Your driver's license and record are the most important qualifications you need to be a successful delivery driver. It’s important to make sure your license information is up to date and reflects the state or country where you intend to work.
There are also various types of certifications that you can add to your resume, showing enhanced qualifications for being a delivery driver.
Licenses come in different categories or “classes.” In the United States, regulations vary slightly from state to state, but most people are issued a noncommercial class C license to drive cars and trucks up to 26,000 pounds (excluding motorcycles). Class C licenses can include multi-seat passenger vans and even some delivery trucks.
To drive any vehicle that weighs more than 26,000 pounds, you will need a commercial drivers license (CDL). CDLs fall into two categories: class A is for tractor trailers while class B covers the one-piece vehicles most often used in local delivery routes.
It’s possible that the delivery job you want requires a CDL. In that case, you may need to pay for the schooling and pass the exam yourself. Since this type of training can be expensive, many companies offer to pay for their employees’ schooling and pay them a lower hourly wage during the training period. In exchange, the company may ask you to commit to a year or two of working with them.
A strong resume can help you land a train-to-work position and set you up for success in the long term.
In order to snag one of these trainee positions, you’ll need to show that you’ve got a squeaky clean driving record with smaller vehicles. You’ll probably be asked to pass a drug test and a background test as well. Most companies look for drivers older than 21 but those requirements vary from state to state and among countries.
You may choose to obtain additional certifications to add to your resume and show you are a cut above the rest when it comes to making deliveries. Examples of these include:
NSC-Certified defensive driving course
The National Safety Council is an organization that offers drivers of any experience level a course on anticipating and reacting to hazardous road conditions. If you’re looking for a way to really prove you’re a good driver, a course like this can give your words some weight.
Transporting hazardous substances or livestock
Certain types of deliveries require specialized knowledge and additional certifications. If you plan to drive hazardous substances or livestock, you will need a CDL and to pass additional exams that show you are committed to the safety of both the cargo and the other drivers on the road.
2019 – NSC-Certified defensive driving course
Completed an 9-hour training on safe driving and reacting to road hazards
2018 – Hazmat endorsement
Passed a written examination and background check to become certified in transporting dangerous goods
CV skills example: A cut above the rest
Here’s where you create the perfect balance between personality and know-how.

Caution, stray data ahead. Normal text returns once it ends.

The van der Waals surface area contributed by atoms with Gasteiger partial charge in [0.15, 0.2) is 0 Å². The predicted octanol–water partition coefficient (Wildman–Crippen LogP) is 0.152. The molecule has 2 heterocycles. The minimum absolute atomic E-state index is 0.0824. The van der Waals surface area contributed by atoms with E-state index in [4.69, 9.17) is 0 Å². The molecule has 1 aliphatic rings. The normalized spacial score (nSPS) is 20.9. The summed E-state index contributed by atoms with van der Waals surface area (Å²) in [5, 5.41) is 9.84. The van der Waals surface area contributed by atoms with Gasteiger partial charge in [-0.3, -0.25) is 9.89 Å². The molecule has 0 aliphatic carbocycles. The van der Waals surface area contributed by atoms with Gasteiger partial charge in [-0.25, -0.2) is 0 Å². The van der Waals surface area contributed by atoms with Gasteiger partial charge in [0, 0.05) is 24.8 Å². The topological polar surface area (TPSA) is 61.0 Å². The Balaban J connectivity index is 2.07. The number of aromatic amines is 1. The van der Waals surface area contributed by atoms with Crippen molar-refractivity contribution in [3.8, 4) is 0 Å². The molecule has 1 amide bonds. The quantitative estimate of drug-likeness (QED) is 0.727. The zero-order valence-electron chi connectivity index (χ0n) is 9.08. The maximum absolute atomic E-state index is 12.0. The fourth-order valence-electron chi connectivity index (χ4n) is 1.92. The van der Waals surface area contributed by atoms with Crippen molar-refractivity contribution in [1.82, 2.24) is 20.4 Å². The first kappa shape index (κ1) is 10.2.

Hard skills : While good driving is the primary concrete skill needed to make deliveries, there are some additional competences that can show employers you’re a capable candidate.
- Ability to drive box trucks, semi-trailers and refrigerated trucks
- Experienced in the care and transport of livestock
- Skilled in using various GPS and navigation systems
- Completing vehicle maintenance tasks like changing tires or oil
- Handling customer paperwork or package tracking applications
- Regularly lifting 70 pound packages
- Applying safe driving and delivery protocols during all delivery routes
An ability to follow safety protocols is one of the most important skills a delivery driver can possess, so don’t forget to mention it here!
Soft skills : Personality may not seem like a key quality for a delivery driver resume, but don’t forget that drivers are often the only in-person representatives of the company customers order from.
While drivers are often on the road solo, a candidate who can interact positively with warehouse staff and clients will be on the right path to success.
- Highly teachable
- Able to adapt to dangerous road conditions or traffic
- Time management
- Self discipline and motivation
- Focus, patience and mental stamina
- Friendly and professional with customers and teammates
Resume layout and design
A simple, yet commanding visual style for your CV shows hiring managers they can trust your skills and track-record. Think of your resume layout, design and formatting as the delivery vehicle for your experience.
To get hiring managers from point A to point B, it’s essential that you choose a resume or CV layout that is clean and straightforward. For a delivery driver resume, it’s not necessary to add color, images or other formatting flourishes.
You may choose to add some clean lines and small design elements to help your delivery driver resume stand out visually. Just make sure to keep the focus on your bullet points and experience.
You'll also want to make sure that you've chosen a professional san-serif font like Georgia or Helvetica. Pay attention to your resume spacing and margins to make sure that each section is easy-to-read and all your examples are well-highlighted.
If you're not a graphic design expert – never fear! Resume.io has dozens of sample resume templates that allow you to add your own information, customize the format and download a professionally-designed document in just a few clicks. Our template samples come in four style categories, but for a delivery driver resume, we recommend a simple template . No hassle, no frustration — just a high-quality resume in no time.
If you’re working for a large company, you’ll most likely be asked to upload your resume to an online application. Saving as a PDF through the resume builder will make that easy to do. For a smaller or local business, you may have to email your resume, in which case a PDF is also the best choice. Using our resume builder tool will allow you to create formatting that doesn’t change between computers and looks great printed, too.
Key takeaways for a delivery driver resume
- Delivery driver remains one of the best jobs among transport occupations for people without college degrees.
- Competition for high-paying and full-time positions is fierce so a well-crafted resume is key.
- Delivery drivers are expected to work under difficult weather and physical conditions and tough time constraints.
- A clean driving record is the most important qualification you possess, but additional certifications can show your commitment to the job.
- A delivery driver needs technical skills to hand vehicles and paperwork, but customer service skills and a patient, cheery disposition go a long way.
We hope our delivery driver resume example and sample sentences have set you on the path to creating your own great resume and landing the perfect delivery driver position.